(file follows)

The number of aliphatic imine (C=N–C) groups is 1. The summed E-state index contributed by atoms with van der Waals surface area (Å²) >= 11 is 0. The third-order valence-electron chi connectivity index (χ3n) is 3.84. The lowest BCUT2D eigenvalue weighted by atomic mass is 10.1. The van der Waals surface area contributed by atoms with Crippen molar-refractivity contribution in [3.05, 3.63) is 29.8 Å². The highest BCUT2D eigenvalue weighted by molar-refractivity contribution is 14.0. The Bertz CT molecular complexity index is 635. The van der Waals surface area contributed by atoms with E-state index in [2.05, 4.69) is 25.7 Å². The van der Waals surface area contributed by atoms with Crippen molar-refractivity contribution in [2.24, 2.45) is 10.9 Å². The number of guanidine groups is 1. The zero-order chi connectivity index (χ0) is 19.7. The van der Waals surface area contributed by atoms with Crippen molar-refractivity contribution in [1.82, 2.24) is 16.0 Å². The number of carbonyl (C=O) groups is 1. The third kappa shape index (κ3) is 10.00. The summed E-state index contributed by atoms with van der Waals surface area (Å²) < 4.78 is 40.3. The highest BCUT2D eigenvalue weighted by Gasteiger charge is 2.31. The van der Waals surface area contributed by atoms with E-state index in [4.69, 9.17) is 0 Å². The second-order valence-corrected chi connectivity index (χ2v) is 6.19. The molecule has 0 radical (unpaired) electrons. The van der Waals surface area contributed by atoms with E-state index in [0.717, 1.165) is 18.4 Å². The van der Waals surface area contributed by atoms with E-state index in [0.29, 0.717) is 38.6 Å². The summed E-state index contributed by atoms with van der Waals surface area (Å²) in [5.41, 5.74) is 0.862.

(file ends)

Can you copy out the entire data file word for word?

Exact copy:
The number of aliphatic imine (C=N–C) groups is 1. The summed E-state index contributed by atoms with van der Waals surface area (Å²) >= 11 is 0. The third-order valence-electron chi connectivity index (χ3n) is 3.84. The lowest BCUT2D eigenvalue weighted by atomic mass is 10.1. The van der Waals surface area contributed by atoms with Crippen molar-refractivity contribution in [3.05, 3.63) is 29.8 Å². The highest BCUT2D eigenvalue weighted by molar-refractivity contribution is 14.0. The Bertz CT molecular complexity index is 635. The van der Waals surface area contributed by atoms with E-state index in [2.05, 4.69) is 25.7 Å². The van der Waals surface area contributed by atoms with Crippen molar-refractivity contribution in [2.24, 2.45) is 10.9 Å². The number of guanidine groups is 1. The zero-order chi connectivity index (χ0) is 19.7. The van der Waals surface area contributed by atoms with Crippen molar-refractivity contribution in [1.82, 2.24) is 16.0 Å². The number of carbonyl (C=O) groups is 1. The third kappa shape index (κ3) is 10.00. The summed E-state index contributed by atoms with van der Waals surface area (Å²) < 4.78 is 40.3. The highest BCUT2D eigenvalue weighted by Gasteiger charge is 2.31. The van der Waals surface area contributed by atoms with E-state index in [4.69, 9.17) is 0 Å². The second-order valence-corrected chi connectivity index (χ2v) is 6.19. The molecule has 0 radical (unpaired) electrons. The van der Waals surface area contributed by atoms with E-state index in [0.717, 1.165) is 18.4 Å². The van der Waals surface area contributed by atoms with E-state index in [0.29, 0.717) is 38.6 Å². The summed E-state index contributed by atoms with van der Waals surface area (Å²) in [5.41, 5.74) is 0.862.